Location: Systematic Entomology Laboratory
Project Number: 8042-22000-289-000-D
Project Type: In-House Appropriated
Start Date: Oct 1, 2015
End Date: Sep 30, 2020
The long-term goal of this project is to study the systematics and natural history of parasitoid and phytophagous wasps to facilitate their identification, understand and predict their impact on agricultural commodities and products, and disseminate biosystematic information on them to an international clientele. Most species of Hymenoptera are beneficial natural enemies or pollinators, but some are plant pests or bio-control antagonists. This project will focus on chalcidoid, ichneumonoid, cynipoid, and platygastroid wasps, which are taxa of high priority to agriculture and for which the project investigators have expertise. Those groups are important to agriculture because they are useful for bio-control of pest insects and plants and also include species that cause damage to agricultural commodities and products or disrupt bio-control. In addition to conducting research on those groups, the investigators will develop expert systems to provide a broad community of customers increased access to information pertinent to beneficial natural enemies and pests. This project also includes an identification service function for regulatory and research organizations, as well as a curatorial service function for building and maintaining portions of the National Insect Collection (NIC) for use in specimen diagnostics and research. We will focus on the following objectives over the next five years: Objective 1: Generate revised classifications, phylogenies, species concepts, natural history data and identification tools for wasps in the Cynipoidea, Chalcidoidea, Ichneumonoidea, and Platygastroidea lineages (the latter including Trissolcus wasps, which are important natural enemies of invasive stink bugs). Objective 2: Compile, organize, and post on the web, searchable electronic databases of hymenopteran families in the U.S. National Insect and Mite Collection, tools, and images of parasitic and plant-feeding Hymenoptera. (non-hypothesis driven) Objective 3: Provide accurate and efficient identifications of Hymenoptera for APHIS Plant Protection and Quarantine and other federal and state regulatory agencies, ARS researchers, and stakeholders across the United States. (non-hypothesis driven)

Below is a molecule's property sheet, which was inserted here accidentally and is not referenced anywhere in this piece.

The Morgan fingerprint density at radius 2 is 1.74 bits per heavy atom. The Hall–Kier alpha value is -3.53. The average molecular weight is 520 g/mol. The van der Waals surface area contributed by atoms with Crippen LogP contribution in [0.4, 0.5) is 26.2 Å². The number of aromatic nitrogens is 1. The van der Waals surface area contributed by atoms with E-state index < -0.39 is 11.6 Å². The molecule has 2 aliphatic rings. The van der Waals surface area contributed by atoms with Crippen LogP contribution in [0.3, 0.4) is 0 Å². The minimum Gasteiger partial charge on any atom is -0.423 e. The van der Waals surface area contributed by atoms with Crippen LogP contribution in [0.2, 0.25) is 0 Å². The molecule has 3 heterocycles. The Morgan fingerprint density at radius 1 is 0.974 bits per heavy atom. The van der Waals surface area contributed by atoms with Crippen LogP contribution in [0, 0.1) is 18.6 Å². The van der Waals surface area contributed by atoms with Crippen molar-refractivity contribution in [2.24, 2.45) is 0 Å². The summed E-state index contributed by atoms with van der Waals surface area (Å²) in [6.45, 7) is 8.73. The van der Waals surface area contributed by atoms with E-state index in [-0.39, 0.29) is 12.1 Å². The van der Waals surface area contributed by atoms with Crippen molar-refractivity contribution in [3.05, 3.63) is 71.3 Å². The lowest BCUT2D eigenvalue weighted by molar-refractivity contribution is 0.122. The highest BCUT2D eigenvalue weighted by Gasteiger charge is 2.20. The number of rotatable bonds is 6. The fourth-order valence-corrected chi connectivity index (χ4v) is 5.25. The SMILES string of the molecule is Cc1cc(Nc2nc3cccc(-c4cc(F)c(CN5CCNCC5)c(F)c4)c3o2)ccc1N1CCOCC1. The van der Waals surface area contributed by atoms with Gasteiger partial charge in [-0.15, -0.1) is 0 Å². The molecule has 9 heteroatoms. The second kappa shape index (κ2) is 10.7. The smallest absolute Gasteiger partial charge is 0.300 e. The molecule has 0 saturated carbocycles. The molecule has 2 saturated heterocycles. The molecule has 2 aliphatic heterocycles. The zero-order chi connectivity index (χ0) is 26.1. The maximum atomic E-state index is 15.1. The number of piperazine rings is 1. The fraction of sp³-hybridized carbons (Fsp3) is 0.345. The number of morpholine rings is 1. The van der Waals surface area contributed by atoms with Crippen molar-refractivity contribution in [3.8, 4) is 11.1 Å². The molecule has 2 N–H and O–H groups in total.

Morphological and molecular characters (DNA sequences) will be generated to test species concepts and hypotheses of relationship among agriculturally important flies and parasitoid wasps that attack them. These data will be used to develop new diagnostic tools (descriptions, illustrations, keys). Databases containing scientific names, distributions, taxonomic literature, and host plant and specimen data pertaining to fruit flies will be expanded and disseminated to the user community. These and other taxonomic tools will be made accessible to the public via publications, the internet, and other electronic media. Timely and accurate identifications of flies will be provided, including those intercepted at ports-of-entry by APHIS-PPQ or submitted by a wide range of scientists and regulatory agencies, and portions of the National Collection in the National Museum of Natural History, a vital tool for research and identification, will be maintained and expanded.